Your ATM debit card can be an easy, cheap way to get cash in Europe. Bank exchange rates (1 percent to 3 percent) and transaction fees (up to $5) can be far lower than using credit cards or traveler's checks. But there are other reasons: European ATMs are easy to use and there are lots of them. According to Retail Banking Research, Western Europe has 350,000 ATMs alone.
Travel guru Rick Steves, who writes guidebooks and hosts TV travel shows, hasn't used traveler's checks for years. He gets his cash from ATMs and says debit cards are now a standard way for travelers to get money. And Edward Hasbrouck, author of "The Practical Nomad: How to Travel Around the World," agrees.
"ATM cards are preferable over credit cards," says Hasbrouck, who has been to more than 50 countries. "It's a free, instantaneous way of accessing money."
The trick is assessing overseas bank charges. SmarterTravel.com columnist Ed Perkins searches out ATM cards with the cheapest transaction and exchange fees. And he recommends Bank of America, which is part of the Global ATM Alliance. The draw, he adds, is that you can withdraw no-fee money from other Alliance members, including Barclays Bank in the U.K., BNP Paribas in France and Deutsche Bank in Germany.
Perkins warns, though, that co-branded ATM cards -- those with Visa or MasterCard insignias -- do charge the same high rates as credit cards, about 3 percent in exchange fees. And even ATM debit cards aren't exempt; some banks charge 3 percent for some currency exchanges. "It's still a lot less than using traveler's checks, where you lose anywhere from 5 percent to 10 percent in conversion fees and charges," says Perkins. "And with credit cards, you get hit with charges and fees when you take cash advances."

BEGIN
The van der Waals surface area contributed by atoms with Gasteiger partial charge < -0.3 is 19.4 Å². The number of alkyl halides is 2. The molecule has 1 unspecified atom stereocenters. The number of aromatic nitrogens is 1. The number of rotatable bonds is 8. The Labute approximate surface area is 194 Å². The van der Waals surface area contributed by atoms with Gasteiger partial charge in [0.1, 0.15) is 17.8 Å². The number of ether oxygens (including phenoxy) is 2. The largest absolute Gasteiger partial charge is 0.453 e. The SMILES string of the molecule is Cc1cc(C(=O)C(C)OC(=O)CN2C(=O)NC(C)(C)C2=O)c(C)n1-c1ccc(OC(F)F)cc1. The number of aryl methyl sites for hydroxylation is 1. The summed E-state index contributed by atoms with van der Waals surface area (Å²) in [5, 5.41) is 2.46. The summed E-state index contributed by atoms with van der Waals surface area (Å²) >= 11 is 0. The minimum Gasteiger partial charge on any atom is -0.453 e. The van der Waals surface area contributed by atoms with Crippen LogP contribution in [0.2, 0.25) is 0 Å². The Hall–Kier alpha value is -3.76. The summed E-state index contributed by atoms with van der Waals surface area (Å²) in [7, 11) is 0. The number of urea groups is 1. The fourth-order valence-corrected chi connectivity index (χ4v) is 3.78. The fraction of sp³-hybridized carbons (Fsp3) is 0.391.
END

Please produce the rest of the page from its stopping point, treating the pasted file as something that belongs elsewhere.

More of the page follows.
No card is foolproof, though. That's why it can be smart to take a credit card, too. Perkins, like other travel experts, uses his ATM card for day-to-day expenses and his credit card for big expenses like hotel rooms and flights. "I carry two cards, just in case there's an unexpected layover," says Hasbrouck.
Here are five more reasons why using your ATM card in Europe makes sense:
1. Few cash withdrawal feesSome large banks, like Citibank and Bank of America, don't charge fees for withdrawals made within their network. But withdrawals outside the network can set you back up to $5 per withdrawal.
2. Mostly lower bank exchange ratesSome banks, like Bank of America, charge minimal exchange fees; others don't. For example, JPMorgan Chase charges a 3 percent conversion fee when changing your money into euros, pounds or the like. Then it pays to withdraw larger amounts, says Perkins.